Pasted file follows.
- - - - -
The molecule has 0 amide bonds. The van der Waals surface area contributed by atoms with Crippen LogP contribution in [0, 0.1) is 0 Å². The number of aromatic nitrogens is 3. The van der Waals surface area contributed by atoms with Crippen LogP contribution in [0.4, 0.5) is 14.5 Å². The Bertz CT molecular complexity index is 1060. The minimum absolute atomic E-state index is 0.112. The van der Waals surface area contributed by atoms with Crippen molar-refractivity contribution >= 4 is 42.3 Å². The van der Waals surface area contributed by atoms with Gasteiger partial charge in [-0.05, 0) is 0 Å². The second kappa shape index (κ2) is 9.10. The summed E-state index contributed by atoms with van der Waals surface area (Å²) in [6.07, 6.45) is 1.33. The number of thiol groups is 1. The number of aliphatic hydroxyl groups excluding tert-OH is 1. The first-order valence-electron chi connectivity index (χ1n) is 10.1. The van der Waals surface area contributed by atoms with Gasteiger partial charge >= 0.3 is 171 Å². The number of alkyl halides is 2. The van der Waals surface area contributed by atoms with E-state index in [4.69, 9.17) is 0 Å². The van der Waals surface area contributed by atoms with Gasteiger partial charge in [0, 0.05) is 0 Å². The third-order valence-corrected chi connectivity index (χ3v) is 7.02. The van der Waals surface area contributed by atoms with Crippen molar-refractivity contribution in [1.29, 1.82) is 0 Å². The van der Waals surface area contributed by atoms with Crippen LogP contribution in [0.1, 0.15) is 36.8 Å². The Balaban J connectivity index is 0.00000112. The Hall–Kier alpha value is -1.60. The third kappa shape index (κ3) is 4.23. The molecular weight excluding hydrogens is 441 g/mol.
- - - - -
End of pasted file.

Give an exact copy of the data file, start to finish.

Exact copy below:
The molecule has 0 amide bonds. The van der Waals surface area contributed by atoms with Crippen LogP contribution in [0, 0.1) is 0 Å². The number of aromatic nitrogens is 3. The van der Waals surface area contributed by atoms with Crippen LogP contribution in [0.4, 0.5) is 14.5 Å². The Bertz CT molecular complexity index is 1060. The minimum absolute atomic E-state index is 0.112. The van der Waals surface area contributed by atoms with Crippen molar-refractivity contribution >= 4 is 42.3 Å². The van der Waals surface area contributed by atoms with Gasteiger partial charge in [-0.05, 0) is 0 Å². The second kappa shape index (κ2) is 9.10. The summed E-state index contributed by atoms with van der Waals surface area (Å²) in [6.07, 6.45) is 1.33. The number of thiol groups is 1. The number of aliphatic hydroxyl groups excluding tert-OH is 1. The first-order valence-electron chi connectivity index (χ1n) is 10.1. The van der Waals surface area contributed by atoms with Gasteiger partial charge >= 0.3 is 171 Å². The number of alkyl halides is 2. The van der Waals surface area contributed by atoms with E-state index in [4.69, 9.17) is 0 Å². The van der Waals surface area contributed by atoms with Gasteiger partial charge in [0, 0.05) is 0 Å². The third-order valence-corrected chi connectivity index (χ3v) is 7.02. The van der Waals surface area contributed by atoms with Crippen molar-refractivity contribution in [1.29, 1.82) is 0 Å². The van der Waals surface area contributed by atoms with Crippen LogP contribution in [0.1, 0.15) is 36.8 Å². The Balaban J connectivity index is 0.00000112. The Hall–Kier alpha value is -1.60. The third kappa shape index (κ3) is 4.23. The molecular weight excluding hydrogens is 441 g/mol.